| which he was no mean alumnus, conferred upon him the degree
of Doctor of Divinity.
Rev. DONALD IVERACH.
Rev. Donald Iverach, successor to Dr Mackay, a native of Harpsdale,
Caithness, was bom in 1856. First attended the district school
at Harpsdale, afterwards the parish school at Halkirk. Was
a pupil teacher for four years, and afterwards attended the
Grammar School at Old Aberdeen for six months. In 1876 gained
a bursary which enabled him to prosecute his studies at Edinburgh
University. He took the curriculum and graduated in 1880.
During the vacations he acted as tutor to the family of J.
H. Davidson, Esq., Old Hall, Caithness. In 1880 he entered
the New College, Edinburgh. In the summer of 1881 he was missionary
to the Scotsmen who lived at Chapelizod, a village about four
miles west of Dublin. In 1882-3, he was missionary in Haddington,
and during the winter of 1883-4 acted as assistant to the
Rev. Robert Logan, Abington and Crawfordjohn. On the conclusion
of his studies at the New College he went to Canonbie, Dumfriesshire,
and continued there as assistant to the Rev. A. W. Milne for
about ten months.
In 188$ he received a unanimous call to Nenthorn, in the Presbytery
of Kelso, where he continued for fourteen years till called
to Prestonpans in 1899, where he still officiates with acceptance.
UNION OF THE FREE AND U. P. CHURCHES.
The union of the above churches caused neither sorrow nor
rejoicing at Prestonpans, though we remember the time when
the United Presbyterian body counted a goodly number of members
here. They all attended the late Mr Parlane at Tranent. There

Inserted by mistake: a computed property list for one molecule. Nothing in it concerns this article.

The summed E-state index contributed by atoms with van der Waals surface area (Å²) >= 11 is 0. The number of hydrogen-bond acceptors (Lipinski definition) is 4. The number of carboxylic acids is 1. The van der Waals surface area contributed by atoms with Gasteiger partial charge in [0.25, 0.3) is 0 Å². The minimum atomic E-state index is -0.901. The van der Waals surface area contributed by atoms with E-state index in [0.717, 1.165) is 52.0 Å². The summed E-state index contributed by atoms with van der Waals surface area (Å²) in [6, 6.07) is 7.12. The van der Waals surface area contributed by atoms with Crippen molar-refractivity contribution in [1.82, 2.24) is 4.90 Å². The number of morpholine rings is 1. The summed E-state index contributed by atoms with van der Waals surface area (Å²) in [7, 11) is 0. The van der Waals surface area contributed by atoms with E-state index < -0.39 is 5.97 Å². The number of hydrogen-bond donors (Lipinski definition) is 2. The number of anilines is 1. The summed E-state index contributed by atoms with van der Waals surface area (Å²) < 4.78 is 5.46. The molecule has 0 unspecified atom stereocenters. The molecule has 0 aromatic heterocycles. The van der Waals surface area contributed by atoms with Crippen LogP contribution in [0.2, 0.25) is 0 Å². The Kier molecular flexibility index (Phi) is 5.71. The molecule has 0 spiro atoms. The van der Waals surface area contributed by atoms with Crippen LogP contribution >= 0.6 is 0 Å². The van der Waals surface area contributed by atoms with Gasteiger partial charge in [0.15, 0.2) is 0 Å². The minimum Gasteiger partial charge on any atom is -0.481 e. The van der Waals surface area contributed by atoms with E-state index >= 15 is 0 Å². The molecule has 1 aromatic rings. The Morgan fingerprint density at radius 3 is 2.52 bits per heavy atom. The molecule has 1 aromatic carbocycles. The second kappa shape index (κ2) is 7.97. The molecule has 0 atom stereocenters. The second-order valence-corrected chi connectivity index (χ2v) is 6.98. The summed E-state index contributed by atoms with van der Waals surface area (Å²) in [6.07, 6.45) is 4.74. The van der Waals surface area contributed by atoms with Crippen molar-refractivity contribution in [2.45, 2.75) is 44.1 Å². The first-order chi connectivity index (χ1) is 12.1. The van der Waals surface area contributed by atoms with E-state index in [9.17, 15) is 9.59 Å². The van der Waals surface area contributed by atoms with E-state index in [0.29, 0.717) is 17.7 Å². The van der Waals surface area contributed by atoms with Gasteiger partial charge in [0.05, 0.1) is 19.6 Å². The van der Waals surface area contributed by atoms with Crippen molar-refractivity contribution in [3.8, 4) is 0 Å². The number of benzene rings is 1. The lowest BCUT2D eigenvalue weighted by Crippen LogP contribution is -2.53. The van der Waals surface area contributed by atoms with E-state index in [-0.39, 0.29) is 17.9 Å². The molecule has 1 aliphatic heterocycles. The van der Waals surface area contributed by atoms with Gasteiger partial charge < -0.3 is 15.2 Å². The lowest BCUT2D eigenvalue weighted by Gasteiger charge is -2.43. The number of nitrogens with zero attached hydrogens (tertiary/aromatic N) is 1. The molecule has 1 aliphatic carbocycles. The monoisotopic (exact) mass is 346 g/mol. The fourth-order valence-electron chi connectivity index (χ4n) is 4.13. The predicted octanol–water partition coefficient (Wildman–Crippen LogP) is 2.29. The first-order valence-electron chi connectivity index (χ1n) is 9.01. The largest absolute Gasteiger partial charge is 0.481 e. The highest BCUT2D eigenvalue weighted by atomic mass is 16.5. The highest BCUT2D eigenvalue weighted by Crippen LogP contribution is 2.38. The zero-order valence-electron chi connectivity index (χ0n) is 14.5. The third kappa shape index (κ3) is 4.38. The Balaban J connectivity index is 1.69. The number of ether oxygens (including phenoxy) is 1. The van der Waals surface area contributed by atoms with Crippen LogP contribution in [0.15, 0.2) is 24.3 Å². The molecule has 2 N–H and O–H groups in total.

are at the present time only four members here who were in
connection with the U. P. Church—Mrs and Miss Alexander, and
Mr and Mrs George Pringle. George is made of the old covenanting
metal; true to the core he will live and die as his father
did before him, a genuine United Presbyterian.
The good folks of Prestonpans have not been, as a rule, what
may be termed " shifty " in religious matters: true
they came out strong at the Reformation period; and no wonder,
considering the leaders they had, not only the Hamiltons,
who were ever in the van as Reformers, but a Davidson. who—though
formerly under the domination of the Pope, latterly, like
Knox, whom he followed in denouncing popery—feared the face
of neither king nor commoner.
A little over sixty years ago, and while the "ten years'
conflict'' raged, a very different lot from the Free Church
party attempted to carry the position as ecclesiastical reformers.
Who really were the drawers together of this party it would
be difficult now to discover. Our impression is that they
formed originally a temperance party only, and ultimately
met on Sundays and formed a church. Their place of worship
was called the " Meeting House "; this was a very
large upper flat in Meeting House or Watchmakers' Wynd, a
well known close a little to the east of Ayre's Wynd.
This religious body took to themselves the name of "
Methodists. " They had no regular preacher, but a somewhat
erratic gentleman, a great "total abstainer" or
"teetotaler" known as Temperance Thomson, took the
leading part. The Meeting House went on for quite a number
of years, but the place of meeting never became too small
for the Methodists.
The followers of the Prophet Joseph Smith became quite numerous
at one time in the district, and they succeeded the Methodists
in the Meeting House. Tranent was the headquarters of this
body, but between the villages of Prestonlinks, Prestonpans,
and Cuthill they had a good following. One or other of these
places, as the case might be, was the home and haunt of the
three brothers, Johnnie, Ralph, and Willie Smith. Willie worked
himself into a good position among miners, becoming coal manager
for a time at Prestonlinks and elsewhere. He was a very fluent
speaker, and got into great raptures when addressing a crowd.
He became a leader among the Mormons.
This was the same Willie Smith who, after getting all his
household "dipped" in the "dookin' hole"
near Cockenzie, at last prevailed upon his mother-in-law,
a sterling old native of the Pans, to get " dipped "
The day arrived and the new convert made her way to the "
dookin' hole, '' where a large congregation had assembled,
for there were many to be "dipped. "